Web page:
It is unclear how President Trump's diagnosis will upend stalled coronavirus relief negotiations between the White House and congressional leaders.
House Democrats on Thursday approved a $2.2 trillion spending package of COVID-19 relief after last-ditch negotiations between House Speaker Nancy Pelosi (D-Calif.) and Treasury Secretary Steven Mnuchin failed to reach a bipartisan deal.
The White House is also in the midst of a Supreme Court nomination battle. Trump nominated Judge Amy Coney Barrett to the Supreme Court last week, and Senate Republicans are poised to confirm Barrett during the last week of October ahead of the November presidential race.
The positive test results also inject fresh uncertainty in the presidential race, which had already been rocked in recent weeks by a fight over the Supreme Court vacancy created by the death of Justice Ruth Bader Ginsburg on Sept. 18.
Democratic presidential nominee Joe Biden has broadly sought to make the November election a referendum on Trump's handling of the virus, bringing up the United States's status as the country with the highest number of cases and early testing lags to criticize Trump.
Trump and Biden faced off in their first presidential debate Tuesday night, locking horns over the administration's efforts to curb the spread of COVID-19, among other topics.
Biden noted during the debate that Trump privately told journalist Bob Woodward in February that the coronavirus was "more deadly" than the flu, despite saying otherwise in public at the time. Trump's remarks to Woodward were published last month in a book.
The Democratic rival used the debate to cite Trump's response to the high COVID-19 death toll last month when he said "they are dying. That's true. And you – it is what it is."
"It is what it is because you are who you are," Biden said to Trump on Tuesday. “The president has no plan. He knew all the way back in February how serious this crisis was."
At another moment, Biden turned to look into the camera, saying, "How many of you got up this morning and had an empty chair at the table because someone died of COVID-19?"
Trump pushed back on the criticism, arguing the death toll would have been higher if Biden were president. He also touted his decision in January to shut down most travel into the U.S. from China, something he has frequently highlighted.
The two candidates did not shake hands or interact closely onstage at the debate, though were onstage together for more than 90 minutes.
For months, Trump declined to wear a face covering in public, despite the urging of his top public health officials who sought to tamp down on a spreading number of cases in a several southern and western states at the time.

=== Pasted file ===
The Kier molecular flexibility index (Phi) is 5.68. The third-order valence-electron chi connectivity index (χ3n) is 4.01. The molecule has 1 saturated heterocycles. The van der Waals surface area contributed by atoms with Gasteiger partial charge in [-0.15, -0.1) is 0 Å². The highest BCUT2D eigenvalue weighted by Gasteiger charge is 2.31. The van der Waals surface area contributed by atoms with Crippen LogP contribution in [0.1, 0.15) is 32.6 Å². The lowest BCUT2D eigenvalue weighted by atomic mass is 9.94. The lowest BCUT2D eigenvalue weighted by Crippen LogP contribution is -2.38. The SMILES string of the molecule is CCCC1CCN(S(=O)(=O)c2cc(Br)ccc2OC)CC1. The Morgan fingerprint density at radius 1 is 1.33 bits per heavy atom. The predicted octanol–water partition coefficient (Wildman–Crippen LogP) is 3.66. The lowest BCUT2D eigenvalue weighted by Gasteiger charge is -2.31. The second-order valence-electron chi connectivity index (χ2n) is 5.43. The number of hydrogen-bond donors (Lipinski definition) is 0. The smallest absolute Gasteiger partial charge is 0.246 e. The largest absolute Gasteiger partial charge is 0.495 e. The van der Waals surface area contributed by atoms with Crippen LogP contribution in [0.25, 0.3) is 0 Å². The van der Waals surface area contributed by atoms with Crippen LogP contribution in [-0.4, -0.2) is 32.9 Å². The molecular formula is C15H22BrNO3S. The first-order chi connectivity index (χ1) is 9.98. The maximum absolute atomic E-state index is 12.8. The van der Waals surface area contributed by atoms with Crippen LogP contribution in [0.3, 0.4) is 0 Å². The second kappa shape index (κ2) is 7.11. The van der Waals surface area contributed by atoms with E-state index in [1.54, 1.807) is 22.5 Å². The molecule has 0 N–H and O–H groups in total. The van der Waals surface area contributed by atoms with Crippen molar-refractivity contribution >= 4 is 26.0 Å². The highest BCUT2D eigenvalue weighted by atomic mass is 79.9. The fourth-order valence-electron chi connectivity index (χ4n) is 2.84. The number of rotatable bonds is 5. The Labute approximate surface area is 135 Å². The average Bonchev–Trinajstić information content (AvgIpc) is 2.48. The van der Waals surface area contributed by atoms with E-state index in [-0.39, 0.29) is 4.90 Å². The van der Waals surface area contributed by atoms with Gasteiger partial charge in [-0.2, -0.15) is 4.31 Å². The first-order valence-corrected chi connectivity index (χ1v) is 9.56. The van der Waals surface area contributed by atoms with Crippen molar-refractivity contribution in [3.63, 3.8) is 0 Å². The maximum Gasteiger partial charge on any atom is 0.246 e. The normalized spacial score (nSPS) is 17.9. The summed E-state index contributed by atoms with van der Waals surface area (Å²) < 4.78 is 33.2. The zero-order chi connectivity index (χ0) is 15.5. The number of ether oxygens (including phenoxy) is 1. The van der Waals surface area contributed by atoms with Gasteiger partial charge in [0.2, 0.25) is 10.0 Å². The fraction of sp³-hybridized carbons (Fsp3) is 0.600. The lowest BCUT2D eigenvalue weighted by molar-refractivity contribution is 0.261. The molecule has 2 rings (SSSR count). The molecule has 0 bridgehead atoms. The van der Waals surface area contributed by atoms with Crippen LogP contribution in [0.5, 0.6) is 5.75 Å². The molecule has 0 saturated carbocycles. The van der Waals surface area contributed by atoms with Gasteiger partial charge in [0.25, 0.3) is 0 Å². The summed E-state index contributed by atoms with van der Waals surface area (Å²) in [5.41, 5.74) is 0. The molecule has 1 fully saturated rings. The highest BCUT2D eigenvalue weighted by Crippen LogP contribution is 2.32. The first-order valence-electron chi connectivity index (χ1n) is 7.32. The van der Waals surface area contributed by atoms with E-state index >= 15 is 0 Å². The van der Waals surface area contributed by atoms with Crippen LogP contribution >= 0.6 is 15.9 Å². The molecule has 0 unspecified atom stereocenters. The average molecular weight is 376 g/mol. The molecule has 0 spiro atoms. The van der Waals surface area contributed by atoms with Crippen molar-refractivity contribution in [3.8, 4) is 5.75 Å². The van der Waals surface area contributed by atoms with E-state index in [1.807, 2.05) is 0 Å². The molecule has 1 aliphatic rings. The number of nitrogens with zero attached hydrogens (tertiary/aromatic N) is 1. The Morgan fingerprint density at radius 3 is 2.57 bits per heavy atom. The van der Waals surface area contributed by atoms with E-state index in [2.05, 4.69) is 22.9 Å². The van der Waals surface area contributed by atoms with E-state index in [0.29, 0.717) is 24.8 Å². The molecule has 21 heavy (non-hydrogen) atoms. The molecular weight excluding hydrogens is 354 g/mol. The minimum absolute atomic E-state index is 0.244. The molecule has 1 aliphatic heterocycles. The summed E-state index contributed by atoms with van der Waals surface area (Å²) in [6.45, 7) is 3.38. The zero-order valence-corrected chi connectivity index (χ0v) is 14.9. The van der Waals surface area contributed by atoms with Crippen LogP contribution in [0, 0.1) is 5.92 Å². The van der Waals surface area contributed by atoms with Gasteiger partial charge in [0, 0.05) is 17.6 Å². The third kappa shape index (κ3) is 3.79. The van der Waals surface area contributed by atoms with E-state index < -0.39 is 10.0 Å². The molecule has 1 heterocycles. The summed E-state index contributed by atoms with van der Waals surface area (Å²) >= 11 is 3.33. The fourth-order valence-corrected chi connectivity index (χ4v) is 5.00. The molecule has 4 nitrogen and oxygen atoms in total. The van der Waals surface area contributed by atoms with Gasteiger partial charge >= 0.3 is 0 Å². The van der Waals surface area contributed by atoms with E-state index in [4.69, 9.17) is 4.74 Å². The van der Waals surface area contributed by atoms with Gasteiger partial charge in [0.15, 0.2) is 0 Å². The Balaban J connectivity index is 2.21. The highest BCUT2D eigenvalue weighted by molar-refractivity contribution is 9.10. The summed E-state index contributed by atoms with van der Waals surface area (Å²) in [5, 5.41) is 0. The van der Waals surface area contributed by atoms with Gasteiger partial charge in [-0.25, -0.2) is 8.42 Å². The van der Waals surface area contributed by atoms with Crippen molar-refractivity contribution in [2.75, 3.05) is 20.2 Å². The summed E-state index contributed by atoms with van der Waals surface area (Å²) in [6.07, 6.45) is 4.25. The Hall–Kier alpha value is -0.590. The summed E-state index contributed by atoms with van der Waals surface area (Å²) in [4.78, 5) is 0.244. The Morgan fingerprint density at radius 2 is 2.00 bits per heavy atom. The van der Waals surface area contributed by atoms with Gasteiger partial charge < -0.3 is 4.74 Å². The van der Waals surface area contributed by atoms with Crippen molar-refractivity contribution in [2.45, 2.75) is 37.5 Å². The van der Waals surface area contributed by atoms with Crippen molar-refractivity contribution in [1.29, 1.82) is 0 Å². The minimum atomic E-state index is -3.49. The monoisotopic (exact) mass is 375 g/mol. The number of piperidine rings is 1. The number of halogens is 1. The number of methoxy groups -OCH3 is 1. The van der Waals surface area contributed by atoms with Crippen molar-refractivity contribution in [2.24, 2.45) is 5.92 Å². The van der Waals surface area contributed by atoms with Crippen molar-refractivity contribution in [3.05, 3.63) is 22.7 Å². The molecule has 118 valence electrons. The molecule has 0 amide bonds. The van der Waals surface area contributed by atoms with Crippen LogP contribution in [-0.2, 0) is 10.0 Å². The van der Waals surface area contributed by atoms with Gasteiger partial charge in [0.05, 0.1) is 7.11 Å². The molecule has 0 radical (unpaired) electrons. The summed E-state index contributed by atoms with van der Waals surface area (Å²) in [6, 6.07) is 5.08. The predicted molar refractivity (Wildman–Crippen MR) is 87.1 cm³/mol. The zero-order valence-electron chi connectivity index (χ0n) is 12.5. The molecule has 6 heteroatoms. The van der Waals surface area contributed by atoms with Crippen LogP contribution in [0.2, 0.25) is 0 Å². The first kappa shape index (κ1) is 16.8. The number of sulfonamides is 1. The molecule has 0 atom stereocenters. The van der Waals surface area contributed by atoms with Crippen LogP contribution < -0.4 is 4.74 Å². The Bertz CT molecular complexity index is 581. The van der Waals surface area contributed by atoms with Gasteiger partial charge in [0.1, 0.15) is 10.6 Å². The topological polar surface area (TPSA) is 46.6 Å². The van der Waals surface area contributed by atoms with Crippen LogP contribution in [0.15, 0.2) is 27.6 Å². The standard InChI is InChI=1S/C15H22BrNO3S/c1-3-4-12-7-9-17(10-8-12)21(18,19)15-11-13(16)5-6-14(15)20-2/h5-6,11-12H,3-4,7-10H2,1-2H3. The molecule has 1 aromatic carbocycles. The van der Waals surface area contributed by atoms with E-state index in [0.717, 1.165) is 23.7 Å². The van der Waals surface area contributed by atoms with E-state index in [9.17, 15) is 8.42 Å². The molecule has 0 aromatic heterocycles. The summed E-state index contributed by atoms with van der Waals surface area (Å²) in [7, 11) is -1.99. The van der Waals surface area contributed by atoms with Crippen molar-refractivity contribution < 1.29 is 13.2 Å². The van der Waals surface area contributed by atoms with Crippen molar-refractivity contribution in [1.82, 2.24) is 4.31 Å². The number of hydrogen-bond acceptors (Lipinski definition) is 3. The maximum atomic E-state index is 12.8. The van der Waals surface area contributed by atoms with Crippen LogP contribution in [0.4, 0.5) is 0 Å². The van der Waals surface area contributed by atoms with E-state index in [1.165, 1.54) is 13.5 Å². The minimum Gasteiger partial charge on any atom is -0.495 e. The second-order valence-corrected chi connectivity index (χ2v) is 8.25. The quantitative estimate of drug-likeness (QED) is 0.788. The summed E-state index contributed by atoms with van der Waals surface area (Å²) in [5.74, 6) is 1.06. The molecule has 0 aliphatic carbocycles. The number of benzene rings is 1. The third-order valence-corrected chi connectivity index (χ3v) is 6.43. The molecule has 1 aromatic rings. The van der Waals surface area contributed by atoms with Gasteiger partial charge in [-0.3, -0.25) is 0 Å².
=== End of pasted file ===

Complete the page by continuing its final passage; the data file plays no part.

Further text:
Trump wore a mask for the first time in July during a visit to Walter Reed hospital in Maryland to visit wounded service members and health staff who had cared for COVID-19 patients. Since then, Trump has worn a mask on several occasions and referenced it for the press, something he did during Tuesday's debate as well.
With his positive test, Trump joins a number of other world leaders who have contracted the disease, including British Prime Minister Boris Johnson, Brazilian President Jair Bolsonaro and Monaco's Prince Albert II. Johnson, in particular, suffered a serious case of COVID-19 and spent three nights in the intensive care unit in April as that nation battled a high number of cases.
Other leaders, such as German Chancellor Angela Merkel, had to quarantine after being around someone who tested positive for the disease. Canadian Prime Minister Justin Trudeau also went into home isolation in March after his wife, Sophie Grégoire Trudeau, tested positive.
A number of lawmakers in the U.S. have also recovered from COVID-19, including Sens. Rand Paul (R-Ky.) and Bill Cassidy (R-La.) as well as at least a dozen House members. Sens. Bob Casey Jr. (D-Pa.) and Tim Kaine (D-Va.) said in May that they had tested positive for coronavirus antibodies, indicating they too had likely contracted the virus.
Michigan Rep. Justin Amash (L) tweeted his best wishes to the president and first lady early Friday.
“Best wishes to the president and first lady on a full recovery, and for the health and well being of their family, White House staff, and those around them,” Amash tweeted.
Others acknowledged the gravity of the president himself contracting the disease given the number of precautions taken to keep him away from those believed to be at risk of having the virus.
“If the president can get it, anyone can get it," Rep. Eric Swalwell (D-Calif.) said early Friday morning on MSNBC.
"It really is punishing. It's unforgiving. It draws no distinction between Republicans and Democrats,” he said.
The California Democrat said that while he doesn't want to see Trump's symptoms get worse, the positive test "should be a wake up call for all of us to get serious."